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June 10, 2010

ULM faculty teach oil spill impact and other real world science experiences

The unofficial start of summer has only just begun; yet Barbara Gombossy, a seventh-grade science teacher at Morehouse Jr. High, can’t wait to return to school.

She and numerous other northeast Louisiana parish teachers converged on the University of Louisiana at Monroe campus for a two-week workshop to learn science skills that will eventually reverberate for the thousands of students they regularly teach.

Gombossy expressed her enthusiasm for the project because the concepts the teachers are learning this summer are helping them make connections that will, in turn, help them help their students this fall.

Administrators and middle school students joined the teachers and ULM faculty and staff at Restoration Park in West Monroe on Thursday morning, June 10, for the culmination of the two-week workshop titled, “Out Standing in the Field: Real World Science for Middle School.”

Gombossy said the real-world, hands-on research experiences she had acquired over the past two weeks infused her own understanding of key scientific issues that would help “fill-in the gaps” of the comprehensive curriculum she teaches her students.

“It’s like putting on a new coat of paint,” said Gombossy, of her training. “And I’m ready to take it cruising.”

Made possible through a $125,0000 LaSIP grant from the Louisiana Board of Regents, the project affects middle school students, teachers and administrators from 17 different schools from across the region.

ULM faculty and others used the natural setting of Restoration Park on Thursday to teach several hands-on lessons to the assembled teachers.

Perhaps no research lesson the teachers acquired on Thursday has dominated the news as much as learning of the oil spill’s direct and indirect impact on Louisiana.

Under the tutelage of Dr. Joydeep Bhattacharjee, the participants were taught how to fill a tub with tap water and then combine vegetable oil and cocoa powder to simulate oil entering the Gulf Coast. The demonstration used a variety of material to show how hard it is for scientists to adequately clean the affected environment.

“While putting the right material in the ocean definitely matters, it is even more important to replace it often,” explained Bhattacharjee. “Otherwise, the material becomes soaked with oil and eventually re-enters the environment, which defeats the purpose.”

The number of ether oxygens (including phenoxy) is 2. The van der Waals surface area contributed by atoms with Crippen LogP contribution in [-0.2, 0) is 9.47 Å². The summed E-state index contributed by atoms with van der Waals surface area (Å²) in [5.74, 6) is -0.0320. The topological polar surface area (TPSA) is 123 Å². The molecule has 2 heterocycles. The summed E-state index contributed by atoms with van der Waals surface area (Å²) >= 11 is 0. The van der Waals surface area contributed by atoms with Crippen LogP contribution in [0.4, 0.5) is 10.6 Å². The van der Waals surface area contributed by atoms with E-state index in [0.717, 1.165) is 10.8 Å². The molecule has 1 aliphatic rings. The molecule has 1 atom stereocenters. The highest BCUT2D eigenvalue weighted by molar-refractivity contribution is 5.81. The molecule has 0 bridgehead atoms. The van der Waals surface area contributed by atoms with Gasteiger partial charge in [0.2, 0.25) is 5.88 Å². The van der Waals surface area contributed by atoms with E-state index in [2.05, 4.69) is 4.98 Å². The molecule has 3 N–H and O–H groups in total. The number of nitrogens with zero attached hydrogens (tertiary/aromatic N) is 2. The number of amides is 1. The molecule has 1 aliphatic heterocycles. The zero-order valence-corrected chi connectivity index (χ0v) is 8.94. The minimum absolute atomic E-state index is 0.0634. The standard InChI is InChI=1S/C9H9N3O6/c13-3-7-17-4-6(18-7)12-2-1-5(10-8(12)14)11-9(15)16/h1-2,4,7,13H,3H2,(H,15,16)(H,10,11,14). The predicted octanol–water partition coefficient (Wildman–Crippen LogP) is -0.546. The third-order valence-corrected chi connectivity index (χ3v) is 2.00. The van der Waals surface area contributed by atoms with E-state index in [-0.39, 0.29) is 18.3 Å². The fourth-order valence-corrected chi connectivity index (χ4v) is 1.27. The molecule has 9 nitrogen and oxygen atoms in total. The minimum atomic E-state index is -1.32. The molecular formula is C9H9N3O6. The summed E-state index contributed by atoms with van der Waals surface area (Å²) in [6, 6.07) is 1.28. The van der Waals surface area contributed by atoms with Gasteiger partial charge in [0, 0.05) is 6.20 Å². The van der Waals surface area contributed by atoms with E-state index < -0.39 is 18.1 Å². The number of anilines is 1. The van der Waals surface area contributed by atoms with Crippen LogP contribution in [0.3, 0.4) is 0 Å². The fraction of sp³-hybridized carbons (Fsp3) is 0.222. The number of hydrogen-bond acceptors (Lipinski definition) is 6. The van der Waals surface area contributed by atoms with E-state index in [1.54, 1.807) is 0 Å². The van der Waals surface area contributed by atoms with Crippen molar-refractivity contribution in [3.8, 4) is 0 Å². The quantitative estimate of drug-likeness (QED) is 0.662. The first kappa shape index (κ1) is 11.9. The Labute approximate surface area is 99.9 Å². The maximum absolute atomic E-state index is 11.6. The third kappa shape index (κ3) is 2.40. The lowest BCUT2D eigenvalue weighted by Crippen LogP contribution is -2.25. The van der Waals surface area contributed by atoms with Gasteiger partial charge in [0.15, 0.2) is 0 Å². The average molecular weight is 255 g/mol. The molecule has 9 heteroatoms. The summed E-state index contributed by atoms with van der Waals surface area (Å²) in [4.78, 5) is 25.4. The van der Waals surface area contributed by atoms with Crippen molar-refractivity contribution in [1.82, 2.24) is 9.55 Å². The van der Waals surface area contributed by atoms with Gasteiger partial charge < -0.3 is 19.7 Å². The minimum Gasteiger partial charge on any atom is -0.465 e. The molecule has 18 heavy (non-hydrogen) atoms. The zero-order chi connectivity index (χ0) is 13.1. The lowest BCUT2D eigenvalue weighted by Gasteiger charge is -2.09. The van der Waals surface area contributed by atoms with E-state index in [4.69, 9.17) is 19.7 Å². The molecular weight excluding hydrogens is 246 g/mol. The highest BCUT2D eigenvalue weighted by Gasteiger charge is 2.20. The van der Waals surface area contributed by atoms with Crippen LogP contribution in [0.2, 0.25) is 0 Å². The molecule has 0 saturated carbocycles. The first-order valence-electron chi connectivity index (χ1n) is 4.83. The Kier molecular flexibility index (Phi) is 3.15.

Bhattacharjee explained the impact of an oil spill on typical flora of the region. He held up a vial that contained a wilted, oil-soaked species of plant common to the wetlands, and compared it to the thriving condition of the same plant in pure water.

“The oil is literally suffocating the plants,” he said. “For a time it was thought that wetlands were wastelands. Now we know they are anything but that.”

Teachers also learned the role of Restoration Park and how it acts like a filter removing non-point source pollution, as well as how to use a camera and a GPS to collect data, among other research tools.

In addition to Restoration Park, the project’s funding immersed middle school science teachers in scientific data-gathering activities at three other local research sites this summer: Black Bayou Lake National Wildlife Refuge, Poverty Point State Historic Site, and the University of Louisiana at Monroe Museum of Natural History.

ULM faculty members Lynn Clark, Ava Pugh, Stringer, Joydeep Bhattacharjee, and Monroe City School Science Coordinator Joyce Tate shared the cross-disciplinary endeavor with faculty from the College of Education and Human Development (department of curriculum and instruction) and the College of Arts and Sciences, as well as the Monroe City School System.

The project also assists teachers in utilizing local opportunities to better teach the state’s grade level expectations in science, and equips them with resources after they return to school.

“This project is something I never would have dreamed would be available,” said Gombossy. “I’m just sorry I can’t go back to school Monday and start working on it.”

The two-week workshop participants received support from 20 local businesses, which supplied food and other materials. Pugh said that because many of the research sites were remote, this support allowed teachers to spend entire days out in the field.

A catered lunch was provided at the June 10 event for all participants and the press.

The project’s business partners include:

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